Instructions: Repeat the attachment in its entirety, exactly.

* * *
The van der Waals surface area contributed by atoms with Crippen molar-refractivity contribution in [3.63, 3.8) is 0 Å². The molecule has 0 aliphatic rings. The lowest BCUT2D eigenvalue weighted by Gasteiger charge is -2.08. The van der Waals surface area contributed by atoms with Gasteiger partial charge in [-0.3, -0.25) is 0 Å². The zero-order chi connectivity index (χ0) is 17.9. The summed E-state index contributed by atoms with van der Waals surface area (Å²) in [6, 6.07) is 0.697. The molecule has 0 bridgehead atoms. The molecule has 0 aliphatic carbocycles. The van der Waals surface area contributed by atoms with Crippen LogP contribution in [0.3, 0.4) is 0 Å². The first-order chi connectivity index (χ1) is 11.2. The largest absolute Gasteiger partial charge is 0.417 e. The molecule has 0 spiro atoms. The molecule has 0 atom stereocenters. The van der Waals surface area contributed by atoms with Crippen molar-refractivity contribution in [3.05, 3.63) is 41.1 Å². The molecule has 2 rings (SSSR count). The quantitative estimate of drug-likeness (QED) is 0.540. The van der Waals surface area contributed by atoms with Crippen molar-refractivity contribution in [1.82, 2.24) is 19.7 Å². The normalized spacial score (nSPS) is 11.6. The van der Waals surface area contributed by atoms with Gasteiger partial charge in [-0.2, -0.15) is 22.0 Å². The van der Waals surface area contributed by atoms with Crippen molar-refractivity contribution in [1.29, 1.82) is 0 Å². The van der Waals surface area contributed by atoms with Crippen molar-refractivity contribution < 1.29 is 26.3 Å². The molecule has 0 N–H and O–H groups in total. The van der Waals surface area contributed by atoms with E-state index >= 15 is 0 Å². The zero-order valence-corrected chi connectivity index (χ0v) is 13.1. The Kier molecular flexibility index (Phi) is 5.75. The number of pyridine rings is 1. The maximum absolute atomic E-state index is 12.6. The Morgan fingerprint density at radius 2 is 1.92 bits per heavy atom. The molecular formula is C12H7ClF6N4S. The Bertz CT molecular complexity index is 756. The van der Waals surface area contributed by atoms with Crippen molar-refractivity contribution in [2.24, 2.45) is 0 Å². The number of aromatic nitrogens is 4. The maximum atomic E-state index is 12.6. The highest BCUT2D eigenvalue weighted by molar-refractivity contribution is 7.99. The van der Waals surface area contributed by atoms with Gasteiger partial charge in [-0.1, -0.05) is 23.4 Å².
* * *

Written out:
The van der Waals surface area contributed by atoms with Crippen molar-refractivity contribution in [3.63, 3.8) is 0 Å². The molecule has 0 aliphatic rings. The lowest BCUT2D eigenvalue weighted by Gasteiger charge is -2.08. The van der Waals surface area contributed by atoms with Gasteiger partial charge in [-0.3, -0.25) is 0 Å². The zero-order chi connectivity index (χ0) is 17.9. The summed E-state index contributed by atoms with van der Waals surface area (Å²) in [6, 6.07) is 0.697. The molecule has 0 bridgehead atoms. The molecule has 0 aliphatic carbocycles. The van der Waals surface area contributed by atoms with Crippen LogP contribution in [0.3, 0.4) is 0 Å². The first-order chi connectivity index (χ1) is 11.2. The largest absolute Gasteiger partial charge is 0.417 e. The molecule has 0 spiro atoms. The molecule has 0 atom stereocenters. The van der Waals surface area contributed by atoms with Crippen molar-refractivity contribution in [3.05, 3.63) is 41.1 Å². The molecule has 2 rings (SSSR count). The quantitative estimate of drug-likeness (QED) is 0.540. The van der Waals surface area contributed by atoms with Crippen molar-refractivity contribution in [1.82, 2.24) is 19.7 Å². The normalized spacial score (nSPS) is 11.6. The van der Waals surface area contributed by atoms with Gasteiger partial charge in [-0.2, -0.15) is 22.0 Å². The van der Waals surface area contributed by atoms with Crippen molar-refractivity contribution in [1.29, 1.82) is 0 Å². The van der Waals surface area contributed by atoms with Crippen molar-refractivity contribution < 1.29 is 26.3 Å². The molecule has 0 N–H and O–H groups in total. The van der Waals surface area contributed by atoms with E-state index >= 15 is 0 Å². The zero-order valence-corrected chi connectivity index (χ0v) is 13.1. The Kier molecular flexibility index (Phi) is 5.75. The number of pyridine rings is 1. The maximum absolute atomic E-state index is 12.6. The Morgan fingerprint density at radius 2 is 1.92 bits per heavy atom. The molecular formula is C12H7ClF6N4S. The Bertz CT molecular complexity index is 756. The van der Waals surface area contributed by atoms with Crippen molar-refractivity contribution in [2.24, 2.45) is 0 Å². The number of aromatic nitrogens is 4. The maximum atomic E-state index is 12.6. The highest BCUT2D eigenvalue weighted by molar-refractivity contribution is 7.99. The van der Waals surface area contributed by atoms with Gasteiger partial charge in [-0.1, -0.05) is 23.4 Å².